SS Governor             

  Not being able to sleep very well Friday night, because of the coming days excitement, my alarm rudely awoke me promptly at 4 am Saturday morning. We all needed to meet at the dive boat at 8:00 am, in Port Townsend, so we
decided on catching the 5:45 am ferry out of Edmonds. The 6:30 am ferry would have been a bit more logical but of course it doesn’t run on Saturday. 

  All of us met in Port Townsend to make the boat ride to the Governor, near Point Wilson, a bit shorter. It was about a 30 minute boat ride.

  We loaded up all the gear including, rebreathers, doubles, bailout/ stage bottles, cameras, and scooters and prepared to get underway. We had a couple hours before slack so we all went over our dive plans and most importantly, the deck plans for the Governor. Meanwhile, Phil from Lu Jacs Quest and Steve Loch went about grappling the wreck. Sometimes an arduous process, we grappled the wreck right away, or so we thought. 

  Since the wreck is smack dab in the shipping lanes, VTS had previously been contacted about our dive operations, but we decided to wait out slack just out of the shipping lanes for obvious reasons. 

The teams were: Dave Hancock and I for team 1, Randy Williams and Dale Ramquist for team 2, and Ron Akeson, Rob Wilson, Paul Hangartner, and Mark Theune for team 3.

  With excitement, and anticipation running high it was finally time to gear up. Run times for
this dive varied a little from team to team. Dave and I were looking at a 25-30 minute bottom time at 240 fsw with a total run time of a hair over 2 hours. Oh boy! I think team two was about the same, while team 3 was keeping the bottom time down a little less. Dave and my job was to tie in the grapple (if on the wreck) or reel to the wreck if it wasn’t. Since we had scooters this would be easier for us if current picked up again. Team 2 would then move the grapple to the wreck if it was off, or check our tie in if it was on.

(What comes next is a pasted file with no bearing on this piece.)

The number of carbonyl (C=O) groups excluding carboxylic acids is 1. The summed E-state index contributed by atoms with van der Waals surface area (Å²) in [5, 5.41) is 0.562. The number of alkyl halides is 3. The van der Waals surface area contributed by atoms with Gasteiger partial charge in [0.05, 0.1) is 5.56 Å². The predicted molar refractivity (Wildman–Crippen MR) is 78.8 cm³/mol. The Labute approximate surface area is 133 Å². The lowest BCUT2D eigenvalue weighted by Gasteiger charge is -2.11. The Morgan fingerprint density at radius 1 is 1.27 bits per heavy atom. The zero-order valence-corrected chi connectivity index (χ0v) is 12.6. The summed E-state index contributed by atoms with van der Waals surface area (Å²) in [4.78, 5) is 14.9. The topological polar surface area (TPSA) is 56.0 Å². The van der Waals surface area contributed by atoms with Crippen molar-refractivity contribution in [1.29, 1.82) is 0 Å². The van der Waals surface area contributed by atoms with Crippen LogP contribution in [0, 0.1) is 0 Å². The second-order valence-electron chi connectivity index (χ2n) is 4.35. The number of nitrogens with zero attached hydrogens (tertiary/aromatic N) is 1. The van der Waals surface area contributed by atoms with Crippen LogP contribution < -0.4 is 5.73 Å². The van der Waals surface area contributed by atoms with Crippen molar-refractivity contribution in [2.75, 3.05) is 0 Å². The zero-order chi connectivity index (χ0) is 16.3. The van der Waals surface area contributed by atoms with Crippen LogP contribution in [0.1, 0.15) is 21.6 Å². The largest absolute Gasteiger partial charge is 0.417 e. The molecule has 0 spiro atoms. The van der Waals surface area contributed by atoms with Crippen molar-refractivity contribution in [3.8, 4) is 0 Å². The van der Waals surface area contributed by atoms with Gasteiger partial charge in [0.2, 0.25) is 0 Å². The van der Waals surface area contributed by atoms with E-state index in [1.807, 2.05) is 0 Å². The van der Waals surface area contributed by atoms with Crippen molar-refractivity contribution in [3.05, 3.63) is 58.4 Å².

Dave and I scootered down the line, using our X Scooters, (slight current) to find the grapple snagged on a piece of wreckage on the bottom-drats!! Well, before we splashed, Ron from Adventures Down Under gave me an underwater sonar device that tells distance to an object underwater, so we decided to try it out. Right away I saw that Dave got a reading (so I thought), NICE JOB!! Well what actually happened is the sonar device was in his left hand with his light, and while pointing the sonar his light shined on the wreck about 20 feet away. As I was clipping off the sonar device Dave started to tie off a reel for running a line to the wreck. We tied off and began our dive. We had tied in just forward of the stern above the dining salon to a piece of metal which looked to be some sort of support beam in the past. We scootered around the stern portion of the wreck to see what we could find. I saw some of the biggest Copper Rockfish I have ever seen! Also HUGE Lingcod that put those at Edmonds to shame.

  The visibility was about 20 feet but it was still truly amazing to see these large schools of fish just hanging over the invertebrate infested wreck. We looked around for anything familiar and spotted two large portholes laying on the top deck. That’s weird. Well it turns out after talking to Bob Mester of Underwater Admiralty Sciences Inc. and owner of the wreck, the top two decks look as though they have collapsed and the side of the hull have caved in a bit. The sea is taking her toll on this poor ship.